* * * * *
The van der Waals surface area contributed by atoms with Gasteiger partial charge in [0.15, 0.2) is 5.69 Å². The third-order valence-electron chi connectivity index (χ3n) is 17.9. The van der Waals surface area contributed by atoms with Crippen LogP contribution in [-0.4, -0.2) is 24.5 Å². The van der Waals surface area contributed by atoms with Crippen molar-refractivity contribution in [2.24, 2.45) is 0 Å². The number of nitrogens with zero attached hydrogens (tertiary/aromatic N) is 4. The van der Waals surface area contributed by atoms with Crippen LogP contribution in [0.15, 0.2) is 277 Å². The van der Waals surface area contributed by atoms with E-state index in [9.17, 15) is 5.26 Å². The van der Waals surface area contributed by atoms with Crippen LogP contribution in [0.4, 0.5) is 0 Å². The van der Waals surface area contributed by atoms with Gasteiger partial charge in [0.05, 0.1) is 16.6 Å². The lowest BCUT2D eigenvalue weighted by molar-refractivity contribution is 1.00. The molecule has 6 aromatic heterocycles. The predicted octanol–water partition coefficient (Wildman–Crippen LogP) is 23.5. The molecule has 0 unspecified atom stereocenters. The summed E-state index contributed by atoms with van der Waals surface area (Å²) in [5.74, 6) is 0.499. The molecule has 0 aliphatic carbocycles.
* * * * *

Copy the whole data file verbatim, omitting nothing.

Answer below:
The van der Waals surface area contributed by atoms with Gasteiger partial charge in [0.15, 0.2) is 5.69 Å². The third-order valence-electron chi connectivity index (χ3n) is 17.9. The van der Waals surface area contributed by atoms with Crippen LogP contribution in [-0.4, -0.2) is 24.5 Å². The van der Waals surface area contributed by atoms with Crippen molar-refractivity contribution in [2.24, 2.45) is 0 Å². The number of nitrogens with zero attached hydrogens (tertiary/aromatic N) is 4. The van der Waals surface area contributed by atoms with Crippen LogP contribution in [0.15, 0.2) is 277 Å². The van der Waals surface area contributed by atoms with E-state index in [9.17, 15) is 5.26 Å². The van der Waals surface area contributed by atoms with Crippen LogP contribution in [0.4, 0.5) is 0 Å². The van der Waals surface area contributed by atoms with Gasteiger partial charge in [0.05, 0.1) is 16.6 Å². The lowest BCUT2D eigenvalue weighted by molar-refractivity contribution is 1.00. The molecule has 6 aromatic heterocycles. The predicted octanol–water partition coefficient (Wildman–Crippen LogP) is 23.5. The molecule has 0 unspecified atom stereocenters. The summed E-state index contributed by atoms with van der Waals surface area (Å²) in [5.74, 6) is 0.499. The molecule has 0 aliphatic carbocycles.